11. A portable container for holding golf clubs and golf accessories, said container comprising: a semi-circular container, said container comprising a plurality of longitudinally parallel vertical compartments accessible from a top side of said container for holding a plurality of golf clubs in the vertical orientation; at least one storage compartment positioned within the planar side of said semi-circular container, accessible from the side of said container; at least one accessory storage compartment positioned centrally within said top side of said container, said at least one accessory storage compartment being accessible from the top side of said container; a recessed bottom portion of said container, said recessed bottom portion comprising a compartment accessible from the planar side and a bottom side of said semi-circular container; a cart having a plurality of wheels, said cart detachably attaching to the bottom side of said container for allowing the container to be maneuvered along the ground, said container being detachably secured to said cart by a component of said cart being received within said recessed bottom portion of said container.

12. The portable container of claim 10, wherein said semi-circular container further comprises at least one pair of foldable legs, said legs attached by pivotal attachment means attached to the planar side of said container and being selectively actuated to swing out from the golf bag at a bottom end when the weight of the container and its contents trigger the compression of actuators when in contact with the ground, said foldable legs further being spring-assisted to return to a coplanar orientation with respect to said planar side of said container when said container is lifted up off the ground.

13. The portable container of claim 10, wherein said semi-circular container is manufactured from at least one of the following materials: fabric, polycarbonate, or plastic.

Description:

CROSS-REFERENCE TO RELATED APPLICATIONS

This application claims the benefit of U.S. Provisional Application No. 60/906,242, filed on Mar. 9, 2007. The disclosure of the above application is incorporated herein by reference.

FIELD

The present disclosure relates to bags for storing and carrying golf-related items such as clubs and accessories. More particularly, this invention relates to golf bags of rigid construction having an associated means of motility.

BACKGROUND

The statements in this section merely provide background information related to the present disclosure and may not constitute prior art.

Containers utilized for carrying golf clubs are abundant in the art, varying in size, construction, mobility, storage, and ease of use. Many golf bags suffer from the same disadvantages of excessive size and weight, as well as having a lack of sufficient storage for accessories, such as tees, balls, pencils, old scorecards, gloves, insect repellant, ball markers, etc., which are randomly strewn throughout the storage pockets or pouches of the golf bag. If the storage areas are large enough (usually governed by the size of the bag), one often finds an old jacket or two, towels, and hats. When the golfer wishes to locate a specific item or article, several different storage areas are routinely searched. This problem is compounded by the location of these storage areas and their circumferential positioning around the exterior of the bag. If the bag is mounted onto a wheeled cart, certain storage areas may simply not be accessible without removal of the bag from the cart. Since the storage areas are usually soft pouches, the interior space may be compressed or contorted such that it is difficult to retrieve the contents. Another disadvantage commonly associated with conventional golf bags is that the interior space of the golf bag is excessive with respect to the space needs for the clubs which are carried therein, and this represents another design inefficiency.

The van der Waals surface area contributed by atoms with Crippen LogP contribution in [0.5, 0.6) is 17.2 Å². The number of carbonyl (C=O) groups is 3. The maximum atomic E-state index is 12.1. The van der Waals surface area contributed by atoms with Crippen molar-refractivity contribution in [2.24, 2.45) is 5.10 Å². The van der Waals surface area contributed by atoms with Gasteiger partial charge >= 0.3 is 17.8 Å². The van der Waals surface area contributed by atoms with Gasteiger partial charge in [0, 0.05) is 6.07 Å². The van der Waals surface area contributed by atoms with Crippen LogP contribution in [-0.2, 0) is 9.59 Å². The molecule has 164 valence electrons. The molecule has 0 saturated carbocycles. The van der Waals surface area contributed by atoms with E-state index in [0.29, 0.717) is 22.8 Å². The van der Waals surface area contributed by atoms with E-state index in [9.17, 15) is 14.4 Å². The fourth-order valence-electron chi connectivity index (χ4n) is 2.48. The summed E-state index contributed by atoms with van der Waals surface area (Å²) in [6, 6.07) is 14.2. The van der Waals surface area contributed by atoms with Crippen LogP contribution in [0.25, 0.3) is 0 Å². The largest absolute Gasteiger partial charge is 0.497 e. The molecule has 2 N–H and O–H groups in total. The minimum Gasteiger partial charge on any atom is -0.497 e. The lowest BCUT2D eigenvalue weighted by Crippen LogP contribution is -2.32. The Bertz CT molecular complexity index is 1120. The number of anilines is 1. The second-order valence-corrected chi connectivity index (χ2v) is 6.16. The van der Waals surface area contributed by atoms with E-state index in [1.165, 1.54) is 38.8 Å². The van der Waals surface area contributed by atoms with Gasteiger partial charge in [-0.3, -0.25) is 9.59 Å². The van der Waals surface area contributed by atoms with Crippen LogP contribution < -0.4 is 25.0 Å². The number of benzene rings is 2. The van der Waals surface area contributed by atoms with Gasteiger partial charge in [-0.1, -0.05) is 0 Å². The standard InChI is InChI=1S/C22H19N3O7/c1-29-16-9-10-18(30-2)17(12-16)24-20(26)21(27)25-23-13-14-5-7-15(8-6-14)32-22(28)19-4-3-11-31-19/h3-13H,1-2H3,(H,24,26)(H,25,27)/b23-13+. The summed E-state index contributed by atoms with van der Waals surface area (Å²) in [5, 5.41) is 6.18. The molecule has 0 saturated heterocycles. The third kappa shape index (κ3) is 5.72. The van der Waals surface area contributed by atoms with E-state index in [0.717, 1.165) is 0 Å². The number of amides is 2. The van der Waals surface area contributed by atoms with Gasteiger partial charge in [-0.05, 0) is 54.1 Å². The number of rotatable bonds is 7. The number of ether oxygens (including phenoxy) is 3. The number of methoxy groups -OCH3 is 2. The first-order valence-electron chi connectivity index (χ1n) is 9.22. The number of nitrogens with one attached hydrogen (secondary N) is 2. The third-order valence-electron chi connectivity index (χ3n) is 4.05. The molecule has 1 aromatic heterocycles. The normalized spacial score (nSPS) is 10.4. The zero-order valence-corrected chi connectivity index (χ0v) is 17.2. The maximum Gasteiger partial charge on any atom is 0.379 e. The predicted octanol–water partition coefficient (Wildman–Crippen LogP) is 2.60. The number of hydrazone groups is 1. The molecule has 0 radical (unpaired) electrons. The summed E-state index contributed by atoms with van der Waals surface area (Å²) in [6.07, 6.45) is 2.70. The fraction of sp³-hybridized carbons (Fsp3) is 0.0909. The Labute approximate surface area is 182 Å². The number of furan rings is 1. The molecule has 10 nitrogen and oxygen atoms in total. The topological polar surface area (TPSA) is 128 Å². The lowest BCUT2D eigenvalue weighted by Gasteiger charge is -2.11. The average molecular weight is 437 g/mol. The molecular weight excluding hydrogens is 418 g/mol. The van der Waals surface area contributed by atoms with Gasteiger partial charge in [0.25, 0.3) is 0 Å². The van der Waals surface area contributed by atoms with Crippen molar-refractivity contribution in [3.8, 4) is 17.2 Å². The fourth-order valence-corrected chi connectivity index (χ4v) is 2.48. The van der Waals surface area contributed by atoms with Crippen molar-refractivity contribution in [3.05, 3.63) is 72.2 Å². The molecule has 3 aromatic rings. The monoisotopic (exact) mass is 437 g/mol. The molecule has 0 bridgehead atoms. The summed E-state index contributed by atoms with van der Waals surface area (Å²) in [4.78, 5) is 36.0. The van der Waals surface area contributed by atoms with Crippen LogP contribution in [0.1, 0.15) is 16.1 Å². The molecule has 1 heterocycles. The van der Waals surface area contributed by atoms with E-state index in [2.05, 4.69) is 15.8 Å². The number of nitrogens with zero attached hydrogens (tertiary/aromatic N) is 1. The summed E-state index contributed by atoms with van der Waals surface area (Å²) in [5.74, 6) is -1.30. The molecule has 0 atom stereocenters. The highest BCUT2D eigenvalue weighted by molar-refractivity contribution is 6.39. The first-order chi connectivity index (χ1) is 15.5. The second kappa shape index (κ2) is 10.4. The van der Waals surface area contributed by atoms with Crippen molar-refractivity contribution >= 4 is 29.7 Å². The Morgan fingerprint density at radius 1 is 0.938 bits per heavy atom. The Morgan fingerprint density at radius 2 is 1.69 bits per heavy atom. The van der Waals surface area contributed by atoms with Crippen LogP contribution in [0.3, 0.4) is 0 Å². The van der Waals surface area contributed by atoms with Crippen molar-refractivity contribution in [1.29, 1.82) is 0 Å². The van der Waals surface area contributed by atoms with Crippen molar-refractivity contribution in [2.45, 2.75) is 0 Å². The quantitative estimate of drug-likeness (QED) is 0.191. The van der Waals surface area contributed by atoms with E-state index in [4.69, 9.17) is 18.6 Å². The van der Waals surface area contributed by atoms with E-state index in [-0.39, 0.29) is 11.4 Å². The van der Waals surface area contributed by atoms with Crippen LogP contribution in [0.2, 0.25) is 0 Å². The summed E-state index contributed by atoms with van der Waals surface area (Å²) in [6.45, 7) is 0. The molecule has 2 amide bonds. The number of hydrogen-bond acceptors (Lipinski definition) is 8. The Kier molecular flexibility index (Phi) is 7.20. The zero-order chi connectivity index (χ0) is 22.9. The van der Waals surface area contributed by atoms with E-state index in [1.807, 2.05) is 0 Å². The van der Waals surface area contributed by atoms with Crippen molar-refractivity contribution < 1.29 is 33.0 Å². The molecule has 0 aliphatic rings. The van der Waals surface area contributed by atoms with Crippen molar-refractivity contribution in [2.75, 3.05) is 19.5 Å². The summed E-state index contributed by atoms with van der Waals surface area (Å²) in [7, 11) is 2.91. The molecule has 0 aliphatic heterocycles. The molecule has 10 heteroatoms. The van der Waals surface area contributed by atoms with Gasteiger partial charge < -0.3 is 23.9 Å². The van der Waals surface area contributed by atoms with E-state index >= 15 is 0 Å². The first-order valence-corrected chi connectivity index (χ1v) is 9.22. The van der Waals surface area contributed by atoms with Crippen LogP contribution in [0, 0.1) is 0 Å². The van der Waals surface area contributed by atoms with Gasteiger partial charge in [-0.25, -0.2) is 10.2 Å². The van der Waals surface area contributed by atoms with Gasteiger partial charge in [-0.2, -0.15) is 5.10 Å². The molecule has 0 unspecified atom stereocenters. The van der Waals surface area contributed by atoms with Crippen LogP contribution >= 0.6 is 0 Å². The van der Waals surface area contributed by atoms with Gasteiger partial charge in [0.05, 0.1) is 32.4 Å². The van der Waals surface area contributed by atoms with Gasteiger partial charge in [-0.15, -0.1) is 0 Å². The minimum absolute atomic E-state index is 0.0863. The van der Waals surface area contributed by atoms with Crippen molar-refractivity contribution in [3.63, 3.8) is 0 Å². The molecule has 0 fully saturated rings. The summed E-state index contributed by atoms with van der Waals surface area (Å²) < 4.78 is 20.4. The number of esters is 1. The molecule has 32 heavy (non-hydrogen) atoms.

The first category of golf club carriers, while not altogether suffering from all of the same above-identified disadvantages, is of a somewhat different style and should not be considered a golf bag in the general sense. These “low-boy” carriers do not provide any protection to the clubs from the elements; storage space is limited; durability is questionable; and transporting is awkward. These types of shortcomings have been recognized generally by golfers, thereby accounting for the limited popularity of this first category or type of carrier. Further, there is no attempt with carriers of either category to arrange the storage areas in a particular manner, nor to reduce size and weight while retaining the desirable features of conventional golf bags.

One prior art design, U.S. Pat. No. 3,172,681 issued to Moses, discloses a golf club carrier in combination with a wheeled golf cart which includes a plurality of club-receiving tubes extending between a top plate and a bottom plate. The top plate is further configured with areas for storage of golf balls, tees, and scorecards, and interior to the plurality of tubes is an accessory bag. Although this construction eliminates some of the excessive weight and size associated with conventional golf bags, nothing is done to simplify and make more efficient the storage of accessory golf items. Furthermore, this type of golf bag provides no means of closing up the bag to protect the clubs and other contents from damage.

U.S. Pat. No. 3,373,911, issued to Kebelbeck, discloses a receptacle which is adapted for attachment to a golf bag cart for the storage therein of street shoes or golf shoes as well as a removable waterproof cover for the golf bag itself. Although this particular disclosure pertains to a storage compartment for golf equipment, it does not represent a modification or change in design of golf club carriers and is believed to be of only limited applicability to the present invention. Furthermore, the overall size of the bag is increased with the attached receptacle, making storage and transportation of the bag more difficult.